The purpose of this paper is to investigate consumers' motivation to accumulate obsolete items and their reluctance to dispose of material possessions.
The role of attachment to material possession in the construction of consumer identity provides a conceptual framework for the research. A video‐ethnography with eight individuals, who classify themselves as functional hoarders, individuals who accumulate objects privately and are unable to dispose without clear conscious motivation or control, constitute the primary data for this paper.
In investigating the underlying reasons for accumulating objects and resisting dispossession, informants show evidence of being reflective consumers who perceive throwing away as a threat to memory, to security, and to historical and ecological preservation. First, this paper confirms current literature regarding the role of possessions as symbols of interpersonal ties with others and as a cue to past experiences. Second, the paper supports that possessions provide a sense of security to the owner. Finally, this paper reinforces that preserving material objects cultivate a vision for the future. Ultimately, informants' motivations to accumulate, to keep, and to not‐dispose of objects reflects a desire to reassemble the fragments of their temporal experience into a unique space where memories, present, and life projects join together.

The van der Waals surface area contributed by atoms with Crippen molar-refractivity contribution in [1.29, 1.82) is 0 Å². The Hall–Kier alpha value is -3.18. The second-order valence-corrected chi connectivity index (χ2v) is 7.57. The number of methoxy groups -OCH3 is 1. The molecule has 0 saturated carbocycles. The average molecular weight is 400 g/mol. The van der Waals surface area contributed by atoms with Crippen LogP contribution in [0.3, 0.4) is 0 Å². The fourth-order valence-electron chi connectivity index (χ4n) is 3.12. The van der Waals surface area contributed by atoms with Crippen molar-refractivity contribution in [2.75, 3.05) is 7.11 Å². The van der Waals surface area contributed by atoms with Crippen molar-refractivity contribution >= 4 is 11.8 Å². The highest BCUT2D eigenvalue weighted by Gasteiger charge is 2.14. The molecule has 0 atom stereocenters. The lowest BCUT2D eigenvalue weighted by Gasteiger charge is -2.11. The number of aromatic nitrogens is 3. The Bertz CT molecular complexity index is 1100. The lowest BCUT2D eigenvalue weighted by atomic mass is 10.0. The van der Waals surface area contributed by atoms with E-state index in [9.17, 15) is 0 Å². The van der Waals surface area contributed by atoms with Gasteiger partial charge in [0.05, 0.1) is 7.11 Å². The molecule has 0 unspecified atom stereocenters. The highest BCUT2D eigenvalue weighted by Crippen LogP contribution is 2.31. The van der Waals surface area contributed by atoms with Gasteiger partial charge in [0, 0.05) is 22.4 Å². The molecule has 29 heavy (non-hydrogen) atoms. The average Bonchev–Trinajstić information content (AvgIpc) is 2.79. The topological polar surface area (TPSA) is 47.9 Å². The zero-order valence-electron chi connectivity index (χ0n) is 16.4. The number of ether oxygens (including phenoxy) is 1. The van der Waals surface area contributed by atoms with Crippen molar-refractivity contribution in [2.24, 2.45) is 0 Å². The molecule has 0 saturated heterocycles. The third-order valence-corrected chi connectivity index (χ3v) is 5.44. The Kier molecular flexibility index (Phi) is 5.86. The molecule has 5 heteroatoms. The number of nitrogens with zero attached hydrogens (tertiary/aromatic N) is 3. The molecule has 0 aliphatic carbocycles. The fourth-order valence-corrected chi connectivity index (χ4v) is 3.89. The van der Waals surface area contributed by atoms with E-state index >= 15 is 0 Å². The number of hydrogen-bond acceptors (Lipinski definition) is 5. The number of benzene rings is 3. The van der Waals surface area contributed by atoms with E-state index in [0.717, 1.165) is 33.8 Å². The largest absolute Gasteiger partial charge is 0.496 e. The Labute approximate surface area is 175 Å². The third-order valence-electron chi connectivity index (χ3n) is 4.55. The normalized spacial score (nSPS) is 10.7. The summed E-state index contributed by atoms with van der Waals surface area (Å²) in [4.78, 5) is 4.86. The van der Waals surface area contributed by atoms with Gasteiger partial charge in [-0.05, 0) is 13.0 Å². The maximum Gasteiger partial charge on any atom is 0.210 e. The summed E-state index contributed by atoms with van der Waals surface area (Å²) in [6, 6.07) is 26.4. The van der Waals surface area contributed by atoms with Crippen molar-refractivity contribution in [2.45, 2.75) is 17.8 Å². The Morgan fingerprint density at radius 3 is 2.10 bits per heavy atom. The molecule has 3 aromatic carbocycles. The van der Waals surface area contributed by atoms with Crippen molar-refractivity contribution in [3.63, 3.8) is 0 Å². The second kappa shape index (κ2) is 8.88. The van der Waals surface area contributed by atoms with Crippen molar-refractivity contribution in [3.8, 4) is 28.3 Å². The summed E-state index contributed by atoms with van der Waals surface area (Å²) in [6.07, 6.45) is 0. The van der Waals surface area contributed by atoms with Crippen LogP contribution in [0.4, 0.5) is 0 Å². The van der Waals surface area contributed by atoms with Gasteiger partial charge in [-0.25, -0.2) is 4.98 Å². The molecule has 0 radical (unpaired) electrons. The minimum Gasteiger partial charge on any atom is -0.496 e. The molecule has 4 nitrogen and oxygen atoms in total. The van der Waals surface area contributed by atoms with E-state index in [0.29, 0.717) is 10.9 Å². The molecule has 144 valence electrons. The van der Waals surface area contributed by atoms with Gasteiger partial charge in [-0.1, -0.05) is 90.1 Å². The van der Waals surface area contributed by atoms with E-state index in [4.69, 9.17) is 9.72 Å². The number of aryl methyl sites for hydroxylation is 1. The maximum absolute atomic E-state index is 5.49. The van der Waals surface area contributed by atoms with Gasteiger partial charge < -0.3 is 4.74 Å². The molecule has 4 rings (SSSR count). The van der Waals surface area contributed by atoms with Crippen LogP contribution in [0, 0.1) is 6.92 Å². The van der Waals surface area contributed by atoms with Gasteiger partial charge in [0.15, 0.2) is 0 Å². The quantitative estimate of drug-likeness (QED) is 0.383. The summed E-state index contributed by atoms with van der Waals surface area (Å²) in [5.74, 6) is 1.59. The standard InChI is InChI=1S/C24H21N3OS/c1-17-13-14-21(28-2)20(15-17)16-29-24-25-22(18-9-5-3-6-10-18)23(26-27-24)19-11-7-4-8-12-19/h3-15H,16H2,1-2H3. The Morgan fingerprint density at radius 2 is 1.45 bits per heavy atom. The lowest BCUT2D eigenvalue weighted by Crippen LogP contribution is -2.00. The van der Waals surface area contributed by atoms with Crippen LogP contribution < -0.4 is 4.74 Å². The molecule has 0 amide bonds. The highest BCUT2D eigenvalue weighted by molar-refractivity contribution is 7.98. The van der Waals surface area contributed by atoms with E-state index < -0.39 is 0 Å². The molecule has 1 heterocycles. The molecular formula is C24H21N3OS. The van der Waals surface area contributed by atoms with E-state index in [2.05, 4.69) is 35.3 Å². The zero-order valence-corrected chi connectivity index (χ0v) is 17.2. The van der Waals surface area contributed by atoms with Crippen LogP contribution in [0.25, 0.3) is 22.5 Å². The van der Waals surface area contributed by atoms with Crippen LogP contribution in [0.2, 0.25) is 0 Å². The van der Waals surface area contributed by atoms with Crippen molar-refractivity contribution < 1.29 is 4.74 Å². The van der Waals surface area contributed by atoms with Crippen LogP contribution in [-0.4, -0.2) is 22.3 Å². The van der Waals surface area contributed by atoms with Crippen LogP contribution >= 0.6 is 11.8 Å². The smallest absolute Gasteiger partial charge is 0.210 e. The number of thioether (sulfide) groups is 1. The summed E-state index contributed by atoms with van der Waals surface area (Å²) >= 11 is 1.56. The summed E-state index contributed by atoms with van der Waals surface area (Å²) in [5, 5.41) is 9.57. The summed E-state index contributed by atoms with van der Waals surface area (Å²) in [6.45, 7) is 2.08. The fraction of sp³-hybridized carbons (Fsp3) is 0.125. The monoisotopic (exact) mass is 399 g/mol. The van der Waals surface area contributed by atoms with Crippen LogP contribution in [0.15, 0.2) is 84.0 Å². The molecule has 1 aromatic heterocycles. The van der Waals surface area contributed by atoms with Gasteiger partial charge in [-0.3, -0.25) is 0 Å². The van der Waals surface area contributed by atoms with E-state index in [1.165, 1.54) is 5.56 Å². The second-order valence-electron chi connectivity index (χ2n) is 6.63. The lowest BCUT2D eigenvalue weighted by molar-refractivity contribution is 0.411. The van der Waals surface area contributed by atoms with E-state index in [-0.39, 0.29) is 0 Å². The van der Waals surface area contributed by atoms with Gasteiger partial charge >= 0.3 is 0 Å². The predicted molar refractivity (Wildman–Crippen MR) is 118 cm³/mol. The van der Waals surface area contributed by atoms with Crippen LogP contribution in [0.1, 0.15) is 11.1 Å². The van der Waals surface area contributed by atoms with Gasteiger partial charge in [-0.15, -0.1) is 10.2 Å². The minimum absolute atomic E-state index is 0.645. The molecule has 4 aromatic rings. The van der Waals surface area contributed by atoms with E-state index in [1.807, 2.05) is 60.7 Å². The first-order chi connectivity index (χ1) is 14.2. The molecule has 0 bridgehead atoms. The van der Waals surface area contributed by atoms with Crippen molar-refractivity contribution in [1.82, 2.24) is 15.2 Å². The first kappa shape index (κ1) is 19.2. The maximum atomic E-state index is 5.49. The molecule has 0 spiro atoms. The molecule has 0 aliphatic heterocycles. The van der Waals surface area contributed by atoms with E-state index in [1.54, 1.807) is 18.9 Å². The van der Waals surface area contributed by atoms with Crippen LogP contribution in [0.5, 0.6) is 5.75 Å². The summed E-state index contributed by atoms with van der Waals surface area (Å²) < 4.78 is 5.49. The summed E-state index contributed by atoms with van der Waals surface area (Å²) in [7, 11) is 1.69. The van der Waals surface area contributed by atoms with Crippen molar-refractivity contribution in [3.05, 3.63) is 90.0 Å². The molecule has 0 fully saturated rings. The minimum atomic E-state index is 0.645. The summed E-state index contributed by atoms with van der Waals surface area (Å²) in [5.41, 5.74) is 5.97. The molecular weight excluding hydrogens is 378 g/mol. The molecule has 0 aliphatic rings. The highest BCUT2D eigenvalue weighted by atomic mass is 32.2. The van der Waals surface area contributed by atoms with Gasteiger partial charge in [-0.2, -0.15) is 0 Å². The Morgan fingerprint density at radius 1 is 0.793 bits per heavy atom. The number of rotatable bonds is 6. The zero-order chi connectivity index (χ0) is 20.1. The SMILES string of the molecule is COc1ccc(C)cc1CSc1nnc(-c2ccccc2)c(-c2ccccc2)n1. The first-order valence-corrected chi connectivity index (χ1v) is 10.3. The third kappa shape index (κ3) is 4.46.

The accompanying film gives an opportunity for audience members to personally evaluate hoarding practices and to draw their own conclusion on the dynamic nature of material attachment and consumer identity in terms of past experiences, present orientation, and responsibility for the future.
Cherrier, H. and Ponnor, T. (2010), "A study of hoarding behavior and attachment to material possessions", Qualitative Market Research, Vol. 13 No. 1, pp. 8-23. https://doi.org/10.1108/13522751011013945Download as .RIS
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